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**资源大小：**858.91KB**上 传 者：**liewluping （他上传的所有资源）**上传日期：**2015-04-01**资源类型：**学术论文**资源积分：**4分**评 论：**0条**下载次数：**2**参与讨论：**去论坛

**标 签：**skew

文档简介

要点（意译）：

1. Skew 对差分信号的直接影响并不大， 关键是会容易转化成共模噪声， 而且这个转换时可逆的， 也就是skew 会增加差模转共模的能力，也因为更容易受共模噪声干扰。

2. Skew一般很那定义和测量，作者提出一个方法：用共模噪声来衡量skew, 0 共模噪声代表0 skew，可以简化问题，方便评估和测试。

3. 提出一个共模滤波器，可以抑制共模噪声，但作者自己也说这个方案还不完善。

文档预览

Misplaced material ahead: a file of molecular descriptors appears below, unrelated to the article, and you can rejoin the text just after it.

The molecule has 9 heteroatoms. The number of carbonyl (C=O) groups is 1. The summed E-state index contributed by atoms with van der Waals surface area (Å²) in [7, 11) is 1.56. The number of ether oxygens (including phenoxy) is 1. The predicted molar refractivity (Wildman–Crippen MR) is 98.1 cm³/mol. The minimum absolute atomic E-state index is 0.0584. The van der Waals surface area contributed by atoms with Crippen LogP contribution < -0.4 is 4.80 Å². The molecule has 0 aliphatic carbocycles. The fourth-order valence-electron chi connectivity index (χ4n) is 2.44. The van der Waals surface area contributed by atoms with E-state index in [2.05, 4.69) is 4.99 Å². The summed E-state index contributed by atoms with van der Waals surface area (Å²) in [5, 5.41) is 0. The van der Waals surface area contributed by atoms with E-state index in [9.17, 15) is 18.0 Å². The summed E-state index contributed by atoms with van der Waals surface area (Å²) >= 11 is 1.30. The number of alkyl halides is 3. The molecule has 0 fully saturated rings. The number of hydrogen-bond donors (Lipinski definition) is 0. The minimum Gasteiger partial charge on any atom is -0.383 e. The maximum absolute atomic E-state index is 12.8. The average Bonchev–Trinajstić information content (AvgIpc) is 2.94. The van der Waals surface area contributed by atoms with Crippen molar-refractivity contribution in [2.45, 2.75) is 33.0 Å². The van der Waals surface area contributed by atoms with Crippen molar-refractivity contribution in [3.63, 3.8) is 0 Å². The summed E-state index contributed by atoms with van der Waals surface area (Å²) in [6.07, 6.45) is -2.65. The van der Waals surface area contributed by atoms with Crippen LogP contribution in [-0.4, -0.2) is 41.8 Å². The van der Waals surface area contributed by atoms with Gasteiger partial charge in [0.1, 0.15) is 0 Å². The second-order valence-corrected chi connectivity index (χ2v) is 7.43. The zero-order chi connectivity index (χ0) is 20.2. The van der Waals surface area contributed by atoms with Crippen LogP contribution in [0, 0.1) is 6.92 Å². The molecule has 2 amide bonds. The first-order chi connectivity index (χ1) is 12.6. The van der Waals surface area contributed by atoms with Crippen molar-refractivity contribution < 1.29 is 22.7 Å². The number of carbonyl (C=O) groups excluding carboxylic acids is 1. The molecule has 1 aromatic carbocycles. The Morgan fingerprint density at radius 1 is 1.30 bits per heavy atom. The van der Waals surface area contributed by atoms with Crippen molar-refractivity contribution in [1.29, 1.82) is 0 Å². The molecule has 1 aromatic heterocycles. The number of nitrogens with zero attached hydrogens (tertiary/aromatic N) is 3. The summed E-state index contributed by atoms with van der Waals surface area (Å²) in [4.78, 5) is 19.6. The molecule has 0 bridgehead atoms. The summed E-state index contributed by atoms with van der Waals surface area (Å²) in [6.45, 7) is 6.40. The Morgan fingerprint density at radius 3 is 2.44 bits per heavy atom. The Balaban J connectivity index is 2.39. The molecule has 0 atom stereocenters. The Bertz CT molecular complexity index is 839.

DesignCon 2015 A Cure for Intra-pair Skew in High Speed Differential Signals Mike Jenkins, Xilinx Abstract As serial data rates increase, the effects of small PCB layout imbalances and fiberglass weave inhomogeneity cause skew between the positive and negative signals in the pair which is an increasing fraction of the symbol width. This contributes to both increased jitter and increased common mode energy. Small cutouts in the current return ground planes for these signals can create common mode band-stop filters that significantly reduce these deleterious effects while passing the differential signal virtually unaffected. Author Biography Mike Jenkins received his BS in Electrical Engineering and MA in Mathematics from the University of Illinois (Urbana) and his MS in Electrical Engineering from Syracuse University. During his 40 year career, he has held engineering positions at IBM (Data Systems and General Products Divisions), LSI Corp., and Xilinx Corp. with a primary focus in the areas of signal integrity and SerDes design and analysis. He holds 18 patents. Introduction Signal rate increases are outpacing improvements in the materials comprising the transmission channel. Decreases in channel length have not kept pace, either. Consequently, mechanisms that cause skew between the positive and negative paths of the differential signal (intra-pair skew) are becoming a more urgent problem. Viewing this situation as undesirable differential-to-commonmode conversion rather than as differences in delay (i.e., skew) will be shown to attack the problem more directly and to yield a simple solution – although one that violates one of the most sacred dictums of PCB signal integrity: do not run high speed lines over split ground planes. The Effects of Intra-pair Skew While the most obvious concern is whether the received differential signal may be directly degraded by intra-pair skew, differential signals are quite robust against moderate amounts of skew (i.e., up to about +/- 0.5 UI). Within this range, the most worrisome effect is mode conversion, that is, creation of common mode voltage from what had been a purely differential signal. Common mode voltage will result in radiation causing electromagnetic interference (EMI) much more strongly than purely differential signals from which the radiated fields largely cancel. This also results in three follow-on negative effects: First, the presence of a common mode component will disadvantage any receiver with a less-than-perfect high frequency common mode rejection ratio (CMRR). Second, in any passive channel, any energy converted to common mode reduces the energy in the differential signal. That is, the eye opening at the receiver will be reduced. Third, for any passive, linear, time-invariant channel where intra-pair skew occurs, reciprocity applies. This means that any channel which converts differential signals into common mode is equally capable of converting common mode into differential signals. A channel that can radiate common mode from a nominally differential signal is just as capable of receiving it, consequently suffering differential mode interference. The Causes of Intra-pair Skew Perfect symmetry between the positive and negative signal in a differential pair is degraded both by physical layout asymmetries (sometimes unavoidable) and by random variations in PCB fabrication. An example of physical asymmetry is shown in the top left of Figure 1 where the location of pins in a connector footprint induces an unequal layout of the positive and negative traces. Bumps, of course, can be added to lengthen the shorter trace, but this is only an approximation of symmetry. The drawing in the top right of the same figure depicts various random copper etching imperfections that can occur in any trace, degrading symmetry. A particularly worrisome random imperfection is described in the bottom of the figure. The fiber glass used in PCB construction has a different dielectric constant than the resin that fills around it. Therefore, a trace that happens to run over a fiber will propagate at a different speed than one that runs primarily over the resin. Since the fiber pattern cannot be registered relative to the etched copper, this is a random process. The figure depicts the nightmare scenario where one trace is completely over the fiber and the other lies between fibers. Since the difference in relative dielectric constants can be 0.5 or more [1, 2], four inches of PCB trace with the worst possible alignment to the weave could induce intra-pair skew greater than one bit of a 28 Gb/s signal. To counter this, fiberglass weaves are increasingly designed to homogenize the dielectric constant. Figure 1 Various effects causing intra-pair skew Zero Common Mode Implies Zero Skew In the general case, skew can be a difficult quantity to define and to measure. If the two waveforms are not of identical shape, then the value of skew will change depending on where the threshold is set. Attempts to pin down this measurement procedure unambiguously can involve some questionable assumptions. Also, attempting to solve this problem by adjustable delays can result in relatively complex, power-consuming circuitry [3]. Further, delaying one side of a pair to equalize their threshold crossing time does not, in general, guarantee zero common mode. For the limited case of intra-pair skew in differential signals, instead viewing this problem as undesirable common mode (which is the major problem resulting from intra-pair skew) leads to much simpler definition of a figure of merit as well as much simpler solutions. If one can remove all common mode from a differential signal (Vpos - Vneg), then Vpos + Vneg = 0. So when Vpos=0, Vneg=0, as well. That is, there is no skew. A Simple Common Mode Filter The geometry in Figure 2 below evolved heuristically from an experiment years ago using some semi-rigid coax soldered to a single-sided copper-clad board with a slot etched across it. Later, some short wires were soldered across the slot to observe the effect on the common mode transfer function. The “H” shape represents a void in the GND plane both above and below the strip line differential pair. The most significant dimensions, L1 and L2, are related to the center frequency of the common mode stop band by: L1, L 2 = /4 = [300 mm/ns] / [4 * sqrt(r) * fNyquist] Where 300 mm/ns is the free space velocity of propagation, r is the relative dielectric constant, and fNyquist is the Nyquist frequency (i.e., half the data rate – at least for binary (PAM2) signaling). This equates to roughly 150 mils for a 20 Gb/s signal rate and a typical PCB dielectric. The values for W and Gap are roughly 2 to 3 times the dielectric thickness to avoid significant impairment of the signal propagation (W) or significant coupling across the Gap. Figure 2 A simple common mode filter The basic principles is that the “diving board” shapes in the GND plane (L1 and L2 in length) comprise two cascaded filters, resonating at fNyquist for any common mode signal components, causing a coupling between the two signal conductors (dashed arrows in Figure 3) which would be absent without the GND plane cutouts. Staggering L1 and L2 fractionally above and below the nominal target is an attempt to widen the aggregate stop band of these two cascaded filters. More complex cutout geometries have been described [4]. The effect of this construction when the two inputs are skewed is best seen in the time domain. In Figure 3, the waveforms are derived from inverse Fourier transforms of measured s-parameter data. The top pulse response is the “normal” one, representing the insertion loss along each signal path in the pair (typically loosely coupled). The bottom pulse response is the forward coupling between the traces in the pair1. For differential signaling the input pulse on node 3 is negative, so the output pulse at node 2 is the top pulse response minus the bottom (coupled) pulse response. Hence, the coupled pulse increases the composite output pulse prior to the 1 In the absence of the ground cutouts, TEM wave propagation in such a homogeneous medium produces no forward coupling, since the inductive and capacitive components exactly cancel. dashed red line in the figure (increasing the pulse amplitude) and lowers it to the right of the dashed red line (sharpening the falling edge). Figure 3 Cross-coupling induced by common mode filter The magic occurs when the inputs at nodes 1 and 3 are skewed. Say, for example, that the input pulse at node 3 arrives later than the input pulse at node 1. In that case, the output pulse at node 2 is comprised of the top pulse minus the bottom (coupled) pulse shifted later in time. This causes the peak of the composite pulse at node 2 to occur later in time, minimizing the apparent skew relative to the output pulse on node 4 (as well as causing some undershoot on the falling edge). Analogously, the output pulse at node 4 (inverted when part of a differential signal) is comprised of the top pulse minus the bottom (coupled) pulse shifted earlier in time. This causes the peak of the composite pulse at node 4 to occur earlier in time, again minimizing the apparent skew relative to the output pulse on node 2 (as well as causing a bit of a bulge in the tail of the pulse). As the above paragraphs admirably motivate the old adage that a picture is worth 10,000 words, please consider Figure 4 depicting the result with and without the common mode filter on a 16.7 Gb/s differential pulse transmitted through 6 inches of Megtron 6 strip line. One input signal in the pair is delayed relative to the other by +½, 0 and -½ bit time top to bottom in the 3 plots. In each, the dashed green curve is the composite output pulse at node 2, and the dashed blue curve is the composite output pulse at node 4 (inverted for easier comparison). The solid green curve is the differential pulse output, and the solid red curve is the common mode output. Please note that in each case, the differential pulses with or without the filter are virtually identical. Also, please note that, in each case, the common mode output is considerably smaller with the common mode filter and that, in all cases, the two peaks of the common mode output without the filter are separated by one bit time which would generate a strong common mode tone at the Nyquist rate. Figure 4 Differential and common mode pulse responses vs. input intra-pair skew. Dashed curves are the individual positive and negative (inverted or comparison) output pulses. Solid green curve is the differential output pulse, and solid red curve is the common mode output pulse resulting from the input skew. The differential output pulse responses are examined in more detail in Figure 5. The top graph compares the pulse shapes with the common mode filter (solid curves) and without it (dashed curves) for skews of -½, 0 and +½ bit time. The pulse shapes exhibit some widening and lowering of peak amplitude at the extreme skews. However, these effects occur equally with or without the common mode filter. The bottom graph in Figure 5 magnifies the tails of these pulses. Here it can be seen that the common mode filter disturbs the smoothness of the tail relative to the case without the common mode filter. Typically, a continuous time linear filter attempts to equalize these tails, so any “bumps” will remain as a residue. However, these variations are small. (Each vertical division in this graph is 0.25% of the input differential pulse amplitude.) In fact, a small reflection occuring on the hardware without the common mode filter at about 113 UI (dashed curves) is significantly larger than the ripple caused by the common mode filter. Figure 5 Pulse response shapes (top) and details of pulse tails (bottom) vs. skew with and without common mode filter Variations on a Theme Several variations on the cutout geometry have been tried. The results are summarized in Figure 6 below where the figure of merit is the bandwidth and magnitude of the common mode suppression, defined as the ratio of the common mode insertion loss to the differential mode insertion loss. The base design, used in the results reported above, is shown at top right, exhibiting about 5 dB of suppression across a bandwidth roughly half the center frequency. A parabolic shape (top, center) is an attempt to widen the stop bandwidth and shows promise. Including the GND cutout on only one of the two GND planes in the strip line cross section (bottom, left) has very little effect. Cascading two sets of GND cutouts (bottom, center) results in what one expects from cascaded filters. (Note the doubled common mode suppression.) Unequal cutout lengths near the positive and negative traces (bottom, right) attempts unsuccessfully to widen the stop band. This also apparently induces an asymmetry between the positive and negative traces, causing common mode conversion. (See next section.) Figure 6 Common mode suppression for a variety of ground plane cutout geometries Isn’t This a Slot Antenna? Well…yes…probably. In fact, initial literature searches on “defected ground planes” yielded primarily papers on the subject of antennas. While the author does not claim any expertise in antenna theory, a slot antenna is described in the literature as a long thin opening in a large grounded conductive structure. When this structure is fed by a voltage across the slot (usually at the center), circumferential currents are induced around the slot, resulting in transmitted EM waves with a center frequency wavelength of twice the slot length [5]. If the three layers (GND/signal/GND) that comprise the common mode filter are buried in a PCB stack up, then most, if not all, of this radiated energy will be captured. The experimental results in Figure 7 below show the common mode insertion loss of a trace pair with a CM filter (solid line with notch) and without a CM filter (smooth, sloping solid line). The dotted lines show the sums of transmitted and reflected common mode energy for both pairs which are equal within measurement error. This confirms that the common mode energy that is not transmitted is actually reflected back to the source where it is absorbed rather than being lost to EM radiation. Figure 7 Transmitted plus reflected common mode power with and without CM filter One more related concern remains: If GND planes are slotted above and below a differential pair in order to block common mode, what about signals on the other side of those GND planes? The experiment shown in Figure 8 was laid out to create just that geometry, and measurable coupling from the differential pair between the GND planes to the pair below the GND plane was observed. The plots below show the differential-to-differential coupling (near-end and farend). The top/bottom asymmetrical layout of the cutouts in this experiment was an attempt to create a wider common mode stop band. In hindsight, however, this represents an asymmetry on the signal path that will produce mode conversion, generating common mode from an otherwise perfect differential signal. Further, the lobe reaching -30dB in the left plot (NEXT) is at 12.5 GHz, exactly the center frequency to which the left half of the ground cutout is tuned. In the right plot (FEXT), the prominent lobe at 10 GHz corresponds exactly to the center frequency to which the right half of the ground cutout is tuned. Figure 8 NEXT and FEXT coupled to differential pair on the opposite side of a ground plane cutout Summary Intra-pair skew is widely acknowledged to be an increasingly pressing problem at higher serial data rates. Skew is caused both by nominal component and layout geometries as well as random manufacturing variations, particularly the “fiber weave effect”. While skew does directly impact the received differential signal, its impact is only modest up to about +/- ½ bit period. The more immediate impact of skew is an increase in common mode voltage, increasing the transmission of EMI as well as susceptibility to EMI. Approaching the problem as one of excess common mode both simplifies the problem and directly attacks the main issue. Further, removing all common mode components guarantees zero skew between the positive and negative signals comprising a differential pair. A method of creating common mode band stop filters has been described using cut-outs in the ground planes of a PCB strip line. Measurements have confirmed their efficacy. However, this technique has been developed heuristically, so a number of questions remain, and more work needs to be done to predict not only the depth and width of the band stop, but to understand any interaction with other circuit elements. References [1] Bogatin, E., “Glass Weave Skew Problem May Be Solved,” DesignCon Community, 2013 [2] Simonovich, L., “Practical Fiber Weave Effect Modeling,” White Paper-Issue 3, Lamsim Enterprises, 2012 [3] R. Fung, R. Senthinathan, N. Chan (Ati Technologies Ulc). Intra-pair differential skew compensation method and apparatus for high-speed cable data transmission systems. US Patent 8286022 B2, January 12, 2009. [4] Yangyang Pang, Zhenghe Feng, “A compact common-mode filter for GHz differential signals using defected ground structure and shorted microstrip stubs,” 2012 International Conference on Microwave and Millimeter Wave Technology (ICMMT), Volume: 4, Publication Year: 2012 , Page(s): 1 – 4 [5] Slot Antennas (2010). Retrieved October 27, 2014, from http://www.antennatheory.com/antennas/aperture/slot.php